Preparations are being made for Prince William and his wife Catherine to move back to London including a controversial proposal for an iceberg basement at Kensington Palace.
The Duke and Duchess of Cambridge have been living in Anmer Hall, Norfolk, with their young children Prince George, three, and Princess Charlotte, one.
This autumn, however, will see the family return to the capital and William and Kate take on more royal responsibilities as ageing Queen Elizabeth II scales back her workload.
As part of these plans, officials from Historic Royal Palaces (HRP) have applied to build a two-storey basement beneath the Orangery in the grounds of Kensington Palace.
While iceberg 'mega-basements' are generally frowned upon by Kensington & Chelsea Council, it is being argued that the proposal is needed to house the required number of staff to support the royal couple, plus Prince Williams' brother Prince Harry, 32, who also lives on the estate.
The development at the Grade 1-listed Orangery would provide more than 1,500sq m of extra space over three floors – two below ground, and one above ground.
It is also intended that room from the expansion be allotted to house ceremonial dresses from the Royal collection.
The planning application submitted by HRP to Kensington and Chelsea Council last week said: "The addition of a basement storey is required to allow for the accommodation of administration which must necessarily be moved out of rooms leased from the Royal Household in Kensington Palace."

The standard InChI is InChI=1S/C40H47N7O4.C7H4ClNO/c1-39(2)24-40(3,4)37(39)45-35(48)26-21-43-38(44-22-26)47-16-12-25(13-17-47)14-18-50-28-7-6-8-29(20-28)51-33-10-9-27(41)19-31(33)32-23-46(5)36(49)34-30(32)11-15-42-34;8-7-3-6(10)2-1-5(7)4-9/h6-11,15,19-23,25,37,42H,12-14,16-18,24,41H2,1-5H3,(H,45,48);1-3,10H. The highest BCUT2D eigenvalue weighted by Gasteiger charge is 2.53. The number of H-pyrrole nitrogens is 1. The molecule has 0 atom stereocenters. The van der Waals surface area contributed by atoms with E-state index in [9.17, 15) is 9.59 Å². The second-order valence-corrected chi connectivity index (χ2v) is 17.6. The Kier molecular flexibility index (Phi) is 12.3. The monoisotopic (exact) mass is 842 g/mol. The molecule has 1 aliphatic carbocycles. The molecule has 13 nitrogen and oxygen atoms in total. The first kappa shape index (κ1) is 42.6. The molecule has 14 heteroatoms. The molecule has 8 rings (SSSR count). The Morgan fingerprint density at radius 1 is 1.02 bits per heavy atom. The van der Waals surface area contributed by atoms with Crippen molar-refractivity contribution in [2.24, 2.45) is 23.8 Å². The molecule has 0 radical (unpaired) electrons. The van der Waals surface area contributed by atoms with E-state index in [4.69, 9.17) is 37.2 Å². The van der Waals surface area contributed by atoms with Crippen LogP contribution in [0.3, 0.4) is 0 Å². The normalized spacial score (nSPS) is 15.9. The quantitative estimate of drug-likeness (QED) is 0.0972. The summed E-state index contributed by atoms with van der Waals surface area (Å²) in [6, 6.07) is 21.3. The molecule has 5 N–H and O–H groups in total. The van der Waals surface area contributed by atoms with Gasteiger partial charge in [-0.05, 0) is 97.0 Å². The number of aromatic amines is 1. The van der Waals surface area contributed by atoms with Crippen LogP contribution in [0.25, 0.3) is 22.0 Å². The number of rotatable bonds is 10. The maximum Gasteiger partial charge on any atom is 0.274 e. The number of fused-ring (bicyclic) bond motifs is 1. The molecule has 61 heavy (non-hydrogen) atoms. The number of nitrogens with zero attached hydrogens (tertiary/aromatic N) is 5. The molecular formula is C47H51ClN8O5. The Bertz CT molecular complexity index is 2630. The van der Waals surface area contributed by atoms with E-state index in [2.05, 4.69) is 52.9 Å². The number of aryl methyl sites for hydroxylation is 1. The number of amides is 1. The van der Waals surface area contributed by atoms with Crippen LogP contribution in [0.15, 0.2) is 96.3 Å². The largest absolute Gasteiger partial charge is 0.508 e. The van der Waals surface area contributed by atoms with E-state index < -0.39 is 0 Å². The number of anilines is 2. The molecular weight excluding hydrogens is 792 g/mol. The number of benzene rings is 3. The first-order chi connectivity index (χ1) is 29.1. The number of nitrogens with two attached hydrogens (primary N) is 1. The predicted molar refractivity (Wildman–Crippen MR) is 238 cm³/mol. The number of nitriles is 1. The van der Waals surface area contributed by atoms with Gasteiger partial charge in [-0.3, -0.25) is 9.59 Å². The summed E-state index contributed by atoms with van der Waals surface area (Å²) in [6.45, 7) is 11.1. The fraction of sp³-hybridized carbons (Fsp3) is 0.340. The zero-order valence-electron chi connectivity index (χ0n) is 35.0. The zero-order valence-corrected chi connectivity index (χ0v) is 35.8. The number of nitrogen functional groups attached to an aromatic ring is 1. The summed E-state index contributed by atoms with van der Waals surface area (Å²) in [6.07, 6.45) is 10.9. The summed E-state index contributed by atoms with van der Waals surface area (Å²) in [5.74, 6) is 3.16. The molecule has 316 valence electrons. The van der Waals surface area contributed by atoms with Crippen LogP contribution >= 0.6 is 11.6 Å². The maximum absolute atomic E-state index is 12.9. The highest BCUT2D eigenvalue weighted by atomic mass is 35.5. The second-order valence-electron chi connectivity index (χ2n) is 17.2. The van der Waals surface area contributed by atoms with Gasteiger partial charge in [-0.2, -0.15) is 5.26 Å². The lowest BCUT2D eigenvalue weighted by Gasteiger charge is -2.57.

The proposed extensions will be in addition to Wills' and Kate's 22 rooms and two kitchens will have in their refurbished apartment at Kensington Palace.
Prince Harry lives in nearby Nottingham Cottage where he has been visited by his Suits actress girlfriend Meghan Markle.
William and Harry's cousin, Princess Eugenie, 26, also intends to move to Ivy Cottage on the Kensington Palace estate with her boyfriend of six years, Jack Brooksbank, 30.
The royal couple's move has been up in the air however due to a dispute about fixing a damp problem and who should fit the bill.
Maintenance work there usually goes ahead on a number of properties at once in an attempt to keep costs down.
The expansion plans could therefore possibly work in the favour of the Duke and Duchess of York's daughter if accepted.
When contacted for comment, Kensington and Chelsea council said that it could not remark on the plans before they are discussed by officials later this year.
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